By keeping these errors top of mind, you can tackle your next Annual Review with confidence, readiness and a growth-mindset.

New Yorkers: The Laws on Sexual Harassment Have Changed. Are You in the Know?

New Yorkers: The Laws on Sexual Harassment Have Changed. Are You in the Know?

 

More than ever, sexual harassment is in the headlines. Victims are empowered to speak up—and New York is listening. Whereas in the past, sexual harassment training was to the discretion of employers, now, providing such education to all employees—annually—is the law. If you are in New York City, new mandates are even firmer as a part of the Stop Sexual Harassment in NYC Act, one of the strictest anti-sexual harassment laws in the United States.

So what does this mean for you and your organization? For employers, even if there’s a sexual harassment prevention policy in place, it may not be compliant under new laws. Engaging and educating employees about these new policies will support a healthy, respectful culture that will empower them to make good decisions and uphold policies. If you’re an employee, you too can champion sexual harassment awareness and prevention by speaking to HR about scheduling a workshop to get up to date on the new policies.

Among the new mandates, it is required that sexual harassment training be a full 90 minutes with all employees, including interns, present for the full-time period. More importantly, sessions need to be interactive. Of course, you can find an online course for employees to take: they’ll log in online, hear a talking head for a bit, answer some quiz questions, and be compliant. Easy enough, right? Not quite. Research shows that we can make learning more impactful for adult learners. They want to share their experiences and engage in discussion rather than be lectured. An online course does not necessarily address unconscious bias or speak to your company’s values of respect, diversity, and inclusion. In order for the importance of recognizing and knowing how to report sexual harassment to truly resonate with employees, the course should encompass all of the above and be a discussion as opposed to a lecture.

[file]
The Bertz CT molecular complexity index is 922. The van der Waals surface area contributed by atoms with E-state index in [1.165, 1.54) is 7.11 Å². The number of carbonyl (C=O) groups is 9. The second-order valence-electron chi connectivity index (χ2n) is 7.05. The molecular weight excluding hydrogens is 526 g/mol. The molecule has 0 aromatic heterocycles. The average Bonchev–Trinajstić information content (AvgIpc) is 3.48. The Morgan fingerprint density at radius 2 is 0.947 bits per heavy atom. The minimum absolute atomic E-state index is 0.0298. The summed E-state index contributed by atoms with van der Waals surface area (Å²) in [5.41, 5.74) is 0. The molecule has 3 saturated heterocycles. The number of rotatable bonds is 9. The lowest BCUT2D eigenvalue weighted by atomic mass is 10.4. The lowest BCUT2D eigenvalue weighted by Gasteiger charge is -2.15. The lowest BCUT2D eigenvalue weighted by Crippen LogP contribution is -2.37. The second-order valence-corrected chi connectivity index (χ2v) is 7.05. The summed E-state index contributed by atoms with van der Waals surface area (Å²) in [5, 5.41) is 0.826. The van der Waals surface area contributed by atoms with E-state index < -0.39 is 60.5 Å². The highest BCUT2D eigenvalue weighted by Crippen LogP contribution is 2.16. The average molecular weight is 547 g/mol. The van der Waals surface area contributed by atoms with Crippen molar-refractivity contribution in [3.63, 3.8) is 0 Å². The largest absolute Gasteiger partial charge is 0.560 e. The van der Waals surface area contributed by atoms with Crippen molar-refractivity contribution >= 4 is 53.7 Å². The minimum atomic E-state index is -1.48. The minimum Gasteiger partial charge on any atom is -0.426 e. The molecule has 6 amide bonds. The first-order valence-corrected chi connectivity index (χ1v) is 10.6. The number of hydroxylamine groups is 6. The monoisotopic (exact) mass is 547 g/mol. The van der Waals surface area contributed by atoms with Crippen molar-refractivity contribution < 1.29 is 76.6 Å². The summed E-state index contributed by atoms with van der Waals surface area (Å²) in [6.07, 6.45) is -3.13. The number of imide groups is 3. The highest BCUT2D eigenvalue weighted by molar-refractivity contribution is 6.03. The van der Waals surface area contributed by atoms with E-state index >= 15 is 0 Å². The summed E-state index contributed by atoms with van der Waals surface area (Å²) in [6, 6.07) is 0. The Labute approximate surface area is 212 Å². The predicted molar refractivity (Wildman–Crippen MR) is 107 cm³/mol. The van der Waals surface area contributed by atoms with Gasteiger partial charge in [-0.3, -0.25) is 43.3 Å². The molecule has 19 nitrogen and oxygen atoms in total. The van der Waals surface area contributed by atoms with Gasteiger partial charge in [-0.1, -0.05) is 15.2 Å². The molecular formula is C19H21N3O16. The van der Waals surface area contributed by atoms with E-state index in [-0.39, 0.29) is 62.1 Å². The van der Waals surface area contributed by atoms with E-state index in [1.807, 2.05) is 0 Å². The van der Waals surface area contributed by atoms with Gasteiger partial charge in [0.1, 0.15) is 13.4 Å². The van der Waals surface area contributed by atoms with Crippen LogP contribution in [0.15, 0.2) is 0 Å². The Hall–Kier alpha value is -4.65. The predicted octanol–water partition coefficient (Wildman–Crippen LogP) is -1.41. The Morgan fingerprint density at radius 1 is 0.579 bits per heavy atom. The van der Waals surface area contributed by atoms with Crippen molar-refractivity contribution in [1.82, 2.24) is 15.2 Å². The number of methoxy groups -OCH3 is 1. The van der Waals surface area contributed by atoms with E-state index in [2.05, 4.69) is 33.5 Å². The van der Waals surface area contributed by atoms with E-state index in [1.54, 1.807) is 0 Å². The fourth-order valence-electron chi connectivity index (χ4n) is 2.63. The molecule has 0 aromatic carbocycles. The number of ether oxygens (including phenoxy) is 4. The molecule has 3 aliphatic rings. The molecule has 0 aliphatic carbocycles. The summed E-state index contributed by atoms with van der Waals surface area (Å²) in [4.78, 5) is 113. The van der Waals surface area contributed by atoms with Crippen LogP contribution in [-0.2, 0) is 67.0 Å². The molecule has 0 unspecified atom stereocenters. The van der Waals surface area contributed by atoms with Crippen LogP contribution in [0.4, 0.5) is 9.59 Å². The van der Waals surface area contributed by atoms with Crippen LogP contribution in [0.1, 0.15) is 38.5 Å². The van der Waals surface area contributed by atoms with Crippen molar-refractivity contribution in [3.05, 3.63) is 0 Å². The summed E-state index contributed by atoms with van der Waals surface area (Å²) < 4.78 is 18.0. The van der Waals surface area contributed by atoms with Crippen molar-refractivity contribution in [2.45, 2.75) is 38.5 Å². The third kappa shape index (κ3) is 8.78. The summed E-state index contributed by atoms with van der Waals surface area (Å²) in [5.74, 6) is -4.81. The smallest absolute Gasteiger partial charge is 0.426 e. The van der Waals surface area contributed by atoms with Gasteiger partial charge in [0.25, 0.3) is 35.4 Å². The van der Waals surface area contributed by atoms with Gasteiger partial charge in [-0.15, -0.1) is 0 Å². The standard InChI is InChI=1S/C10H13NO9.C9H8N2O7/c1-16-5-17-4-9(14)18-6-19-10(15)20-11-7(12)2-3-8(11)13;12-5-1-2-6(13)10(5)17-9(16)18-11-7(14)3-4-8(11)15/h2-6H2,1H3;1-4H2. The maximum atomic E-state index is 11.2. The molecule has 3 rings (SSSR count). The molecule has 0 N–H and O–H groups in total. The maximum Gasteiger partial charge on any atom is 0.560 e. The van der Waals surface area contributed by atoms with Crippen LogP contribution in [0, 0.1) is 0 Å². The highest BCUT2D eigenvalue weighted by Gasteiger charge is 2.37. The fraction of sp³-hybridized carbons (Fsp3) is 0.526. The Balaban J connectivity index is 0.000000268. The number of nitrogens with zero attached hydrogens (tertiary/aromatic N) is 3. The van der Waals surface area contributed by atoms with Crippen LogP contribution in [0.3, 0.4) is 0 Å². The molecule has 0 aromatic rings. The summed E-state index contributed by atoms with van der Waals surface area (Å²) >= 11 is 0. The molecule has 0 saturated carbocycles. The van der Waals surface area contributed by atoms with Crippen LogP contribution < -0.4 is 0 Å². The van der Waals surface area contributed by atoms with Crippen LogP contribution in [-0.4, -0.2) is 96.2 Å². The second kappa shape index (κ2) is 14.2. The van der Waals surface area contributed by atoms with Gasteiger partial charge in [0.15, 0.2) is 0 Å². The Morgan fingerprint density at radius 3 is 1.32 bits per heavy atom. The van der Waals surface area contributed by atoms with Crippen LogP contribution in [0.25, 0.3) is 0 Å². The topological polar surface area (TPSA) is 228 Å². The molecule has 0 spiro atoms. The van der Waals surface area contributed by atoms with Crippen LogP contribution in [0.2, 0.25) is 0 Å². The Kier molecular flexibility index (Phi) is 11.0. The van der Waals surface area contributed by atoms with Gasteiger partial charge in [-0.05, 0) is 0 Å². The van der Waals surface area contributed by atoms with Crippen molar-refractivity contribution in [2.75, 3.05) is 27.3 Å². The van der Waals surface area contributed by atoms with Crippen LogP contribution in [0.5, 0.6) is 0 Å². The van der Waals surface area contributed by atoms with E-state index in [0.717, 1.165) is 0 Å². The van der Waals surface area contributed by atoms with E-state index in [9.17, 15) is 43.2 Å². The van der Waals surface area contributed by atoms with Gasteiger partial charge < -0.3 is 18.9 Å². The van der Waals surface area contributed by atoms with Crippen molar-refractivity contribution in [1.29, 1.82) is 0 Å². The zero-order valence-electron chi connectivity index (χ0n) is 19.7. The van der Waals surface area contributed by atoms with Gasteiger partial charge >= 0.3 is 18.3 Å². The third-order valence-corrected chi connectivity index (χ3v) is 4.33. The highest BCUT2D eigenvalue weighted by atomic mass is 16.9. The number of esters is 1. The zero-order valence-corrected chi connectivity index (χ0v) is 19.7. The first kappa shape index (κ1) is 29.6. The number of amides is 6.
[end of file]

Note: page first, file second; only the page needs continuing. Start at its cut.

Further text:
Cheer Partners can help you get compliant in an interactive and thoughtful way. How do we do it? Our unique approach to such a sensitive topic will help your organization be compliant and support a culture of respect and inclusion. “You made it a very engaging session/discussion. We’re very much looking forward to our other upcoming sessions!” said one client. Another remarked, “I feel like these trainings are usually awkward and uncomfortable, but you made this educational and informative, driving behavior change quickly and effectively.”

Together, we can create a safe and comfortable work environment that will have set a solid foundation for a harassment-free workplace. Strengthen your company culture in this crucial time with training that is not only meaningful but impactful.